Risks And Side Effects Of Cystectomy
The risks with any type of cystectomy are much like those with any major surgery. Problems during or shortly after surgery can include:
- Reactions to anesthesia
- Blood clots in the legs or lungs
- Damage to nearby organs
Most people will have at least some pain after the operation, which can be controlled with pain medicines.
Remission And The Chance Of Recurrence
A remission is when cancer cannot be detected in the body and there are no symptoms. This may also be called having no evidence of disease or NED.
A remission may be temporary or permanent. This uncertainty causes many people to worry that the cancer will come back. While many remissions are permanent, it is important to talk with your doctor about the possibility of the cancer returning. Understanding your risk of recurrence and the treatment options may help you feel more prepared if the cancer does return. Learn more about coping with the fear of recurrence.
If the cancer returns after the original treatment, it is called recurrent cancer. It may come back in the same place , nearby , or in another place .
If a recurrence happens, a new cycle of testing will begin again to learn as much as possible about it. After this testing is done, you and your doctor will talk about the treatment options.
People with recurrent cancer sometimes experience emotions such as disbelief or fear. You are encouraged to talk with your health care team about these feelings and ask about support services to help you cope. Learn more about dealing with cancer recurrence.
Certain Factors Affect Prognosis And Treatment Options
The prognosis depends on the following:
- The stage of the cancer . Bladder cancer in the early stages can often be cured.
- The type of bladder cancer cells and how they look under a microscope.
- Whether there is carcinoma in situ in other parts of the bladder.
- The patients age and general health.
If the cancer is superficial, prognosis also depends on the following:
- How many tumors there are.
- The size of the tumors.
- Whether the tumor has recurred after treatment.
Treatment options depend on the stage of bladder cancer.
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What Does Your Bladder Do
Your bladder is part of your urinary system. The job of the urinary system is to filter waste products from your blood and transport the waste products or urine, out of your body. The diagram below shows the organs of the urinary system.
Most of the urinary tract is lined with a special layer of cells called transitional cells. The primary machines in the human filtering system are the two kidneys located close to the backbone and protected by the ribs. The kidneys work independently. They have the significant task of filtering approximately 20% of total blood volume each minute and removing the by-products of digestion and of other body functions.
Once produced, the urine is stored in the central part of the kidney called the renal pelvis. At regular intervals, the renal pelvis contracts and propels the urine through the ureters. These narrow, thin-walled tubes extend from inside the renal pelvis to the bladder. The bladder is a thick-walled structure, consisting of a relatively thin inner layer with a thick muscle covering.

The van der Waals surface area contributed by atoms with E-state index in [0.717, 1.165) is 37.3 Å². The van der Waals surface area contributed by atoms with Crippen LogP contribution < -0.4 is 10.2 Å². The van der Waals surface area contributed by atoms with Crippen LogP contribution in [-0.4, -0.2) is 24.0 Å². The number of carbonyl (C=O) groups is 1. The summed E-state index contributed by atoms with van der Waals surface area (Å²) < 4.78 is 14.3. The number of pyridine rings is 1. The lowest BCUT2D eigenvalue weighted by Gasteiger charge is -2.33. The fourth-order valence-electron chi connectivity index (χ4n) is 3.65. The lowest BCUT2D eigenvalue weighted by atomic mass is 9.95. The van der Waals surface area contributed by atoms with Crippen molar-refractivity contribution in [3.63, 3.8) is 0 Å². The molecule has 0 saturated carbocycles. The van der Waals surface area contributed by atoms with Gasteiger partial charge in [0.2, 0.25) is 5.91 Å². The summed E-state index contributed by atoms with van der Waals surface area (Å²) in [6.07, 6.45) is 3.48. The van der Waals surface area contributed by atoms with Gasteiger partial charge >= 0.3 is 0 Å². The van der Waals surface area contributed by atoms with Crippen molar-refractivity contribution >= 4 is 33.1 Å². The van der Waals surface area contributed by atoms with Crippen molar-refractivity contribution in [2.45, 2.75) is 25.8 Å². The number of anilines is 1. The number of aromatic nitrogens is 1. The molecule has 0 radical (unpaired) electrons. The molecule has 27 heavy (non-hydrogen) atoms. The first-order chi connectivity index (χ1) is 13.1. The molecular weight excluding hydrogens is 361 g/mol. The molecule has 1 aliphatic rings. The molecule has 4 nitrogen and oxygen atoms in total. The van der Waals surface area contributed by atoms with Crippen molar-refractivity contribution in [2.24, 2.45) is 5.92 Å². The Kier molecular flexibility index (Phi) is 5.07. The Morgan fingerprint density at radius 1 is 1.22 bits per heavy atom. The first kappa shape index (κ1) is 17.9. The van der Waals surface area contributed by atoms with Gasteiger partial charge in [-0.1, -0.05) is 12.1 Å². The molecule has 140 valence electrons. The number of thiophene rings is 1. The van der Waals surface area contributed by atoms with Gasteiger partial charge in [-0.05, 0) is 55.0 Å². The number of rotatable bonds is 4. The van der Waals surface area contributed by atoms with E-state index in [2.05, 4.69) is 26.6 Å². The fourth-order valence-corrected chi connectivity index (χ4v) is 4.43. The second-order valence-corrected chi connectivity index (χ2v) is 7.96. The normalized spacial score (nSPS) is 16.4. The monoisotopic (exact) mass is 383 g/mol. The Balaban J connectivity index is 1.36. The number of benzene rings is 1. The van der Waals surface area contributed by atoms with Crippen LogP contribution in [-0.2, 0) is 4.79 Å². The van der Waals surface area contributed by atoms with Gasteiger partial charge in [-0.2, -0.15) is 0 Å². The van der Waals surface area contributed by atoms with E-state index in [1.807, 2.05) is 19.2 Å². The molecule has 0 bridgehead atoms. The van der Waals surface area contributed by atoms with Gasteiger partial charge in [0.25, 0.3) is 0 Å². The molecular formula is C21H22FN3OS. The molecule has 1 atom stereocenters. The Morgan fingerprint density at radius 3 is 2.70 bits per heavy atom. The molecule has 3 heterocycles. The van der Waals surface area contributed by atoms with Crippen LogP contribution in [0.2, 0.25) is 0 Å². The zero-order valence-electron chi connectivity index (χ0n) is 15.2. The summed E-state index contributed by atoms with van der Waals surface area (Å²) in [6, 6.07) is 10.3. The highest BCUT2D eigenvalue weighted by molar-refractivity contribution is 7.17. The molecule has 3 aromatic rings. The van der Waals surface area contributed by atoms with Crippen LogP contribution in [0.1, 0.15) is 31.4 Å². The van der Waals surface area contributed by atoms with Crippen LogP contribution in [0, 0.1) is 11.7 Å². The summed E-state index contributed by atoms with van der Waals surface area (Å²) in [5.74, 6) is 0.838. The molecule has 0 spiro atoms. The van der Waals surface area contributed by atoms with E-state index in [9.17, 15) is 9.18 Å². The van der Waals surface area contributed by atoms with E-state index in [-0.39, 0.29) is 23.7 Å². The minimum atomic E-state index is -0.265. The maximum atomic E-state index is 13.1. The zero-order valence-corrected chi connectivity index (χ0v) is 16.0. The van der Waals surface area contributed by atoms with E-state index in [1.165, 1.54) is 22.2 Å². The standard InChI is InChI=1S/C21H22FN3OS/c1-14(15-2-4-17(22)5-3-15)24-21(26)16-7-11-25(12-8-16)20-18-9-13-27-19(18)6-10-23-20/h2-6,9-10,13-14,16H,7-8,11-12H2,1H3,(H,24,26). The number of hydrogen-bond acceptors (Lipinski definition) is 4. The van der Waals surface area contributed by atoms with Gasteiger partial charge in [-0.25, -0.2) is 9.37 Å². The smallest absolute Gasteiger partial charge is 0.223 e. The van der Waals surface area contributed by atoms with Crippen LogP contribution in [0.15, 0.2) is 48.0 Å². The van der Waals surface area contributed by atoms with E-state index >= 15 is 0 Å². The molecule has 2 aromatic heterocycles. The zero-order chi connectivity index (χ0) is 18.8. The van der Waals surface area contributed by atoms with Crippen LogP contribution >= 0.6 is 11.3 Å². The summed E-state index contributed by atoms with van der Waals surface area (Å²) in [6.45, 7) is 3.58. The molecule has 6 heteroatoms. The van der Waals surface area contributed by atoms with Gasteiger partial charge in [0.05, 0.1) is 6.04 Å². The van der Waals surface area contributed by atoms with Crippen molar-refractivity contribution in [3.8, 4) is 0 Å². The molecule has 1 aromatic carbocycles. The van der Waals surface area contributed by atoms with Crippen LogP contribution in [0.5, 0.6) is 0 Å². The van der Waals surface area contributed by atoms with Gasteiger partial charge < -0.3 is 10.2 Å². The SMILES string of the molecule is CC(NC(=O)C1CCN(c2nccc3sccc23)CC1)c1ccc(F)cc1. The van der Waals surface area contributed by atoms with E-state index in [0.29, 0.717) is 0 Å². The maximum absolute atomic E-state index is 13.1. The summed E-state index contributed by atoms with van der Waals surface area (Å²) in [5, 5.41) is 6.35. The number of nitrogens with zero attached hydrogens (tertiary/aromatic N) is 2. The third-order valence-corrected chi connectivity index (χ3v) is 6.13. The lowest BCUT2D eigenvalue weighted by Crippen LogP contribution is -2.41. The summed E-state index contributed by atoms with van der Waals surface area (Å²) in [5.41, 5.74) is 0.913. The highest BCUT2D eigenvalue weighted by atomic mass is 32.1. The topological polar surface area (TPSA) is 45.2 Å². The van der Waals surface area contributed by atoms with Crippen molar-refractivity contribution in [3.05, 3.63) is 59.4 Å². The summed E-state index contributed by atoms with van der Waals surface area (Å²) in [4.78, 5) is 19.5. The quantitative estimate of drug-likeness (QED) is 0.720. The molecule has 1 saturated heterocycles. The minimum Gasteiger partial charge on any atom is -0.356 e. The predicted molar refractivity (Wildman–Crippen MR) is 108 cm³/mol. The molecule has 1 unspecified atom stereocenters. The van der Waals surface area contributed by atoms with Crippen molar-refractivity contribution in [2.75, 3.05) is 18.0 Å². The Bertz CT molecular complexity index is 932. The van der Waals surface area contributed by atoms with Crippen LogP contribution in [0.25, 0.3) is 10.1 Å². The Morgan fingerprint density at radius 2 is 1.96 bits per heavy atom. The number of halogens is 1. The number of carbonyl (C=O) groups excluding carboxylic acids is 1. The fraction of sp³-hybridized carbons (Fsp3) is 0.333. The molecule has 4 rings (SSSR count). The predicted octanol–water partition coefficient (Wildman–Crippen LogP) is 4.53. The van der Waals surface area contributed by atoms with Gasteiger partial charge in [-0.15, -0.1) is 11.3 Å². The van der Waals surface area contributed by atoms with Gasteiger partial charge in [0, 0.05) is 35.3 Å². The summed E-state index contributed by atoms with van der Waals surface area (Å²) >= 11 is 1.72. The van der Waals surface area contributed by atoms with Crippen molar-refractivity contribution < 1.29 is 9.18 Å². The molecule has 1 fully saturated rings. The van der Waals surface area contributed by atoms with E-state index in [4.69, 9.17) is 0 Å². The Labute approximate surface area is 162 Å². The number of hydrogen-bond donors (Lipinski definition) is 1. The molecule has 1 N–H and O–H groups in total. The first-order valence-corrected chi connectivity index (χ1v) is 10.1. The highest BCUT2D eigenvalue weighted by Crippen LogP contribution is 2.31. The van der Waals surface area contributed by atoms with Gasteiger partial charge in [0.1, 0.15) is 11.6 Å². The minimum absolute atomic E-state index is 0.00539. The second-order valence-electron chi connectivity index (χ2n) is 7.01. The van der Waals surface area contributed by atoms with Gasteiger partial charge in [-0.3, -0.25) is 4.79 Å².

If Treatment Does Not Work
Full recovery from bladder cancer is not always possible. If the cancer cannot be cured or controlled, the disease may be called advanced or metastatic.
This diagnosis is stressful, and for some people, advanced cancer is difficult to discuss. However, it is important to have open and honest conversations with your health care team to express your feelings, preferences, and concerns. The health care team has special skills, experience, expertise, and knowledge to support patients and their families and is there to help. Making sure a person is physically comfortable, free from pain, and emotionally supported is extremely important.
People who have advanced cancer and who are expected to live less than 6 months may want to consider hospice care. Hospice care is a specific type of palliative care designed to provide the best possible quality of life for people who are near the end of life. You and your family are encouraged to talk with the health care team about hospice care options, which include hospice care at home, a special hospice center, or other health care locations. Nursing care and special equipment can make staying at home a workable option for many families. Learn more about advanced cancer care planning.
After the death of a loved one, many people need support to help them cope with the loss. Learn more about grief and loss.
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Sexual Effects Of Urostomy
Its normal people to be concerned about having a sex life with a urostomy. Having your ostomy pouch fit correctly and emptying it before sex reduces the chances of a major leak. A pouch cover or small ostomy pouch can be worn with a sash to keep the pouch out of the way. Wearing a snug fitting shirt may be more comfortable. Choose sexual positions that keep your partners weight from rubbing against the pouch. For more tips, see Urostomy Guide.
Evaluation Of Upper Urinary Tract
Additional workup for all patients with bladder cancer includes evaluation of the upper urinary tract with intravenous urography , renal ultrasonography, computed tomography urography, or magnetic resonance urography.21,22 Renal ultrasonography alone is insufficient to complete the evaluation of hematuria in a patient with bladder cancer because it cannot delineate details of the urinary collecting system. Traditional IVU has been largely replaced by CT urography because of increased detail and data combined in the CT .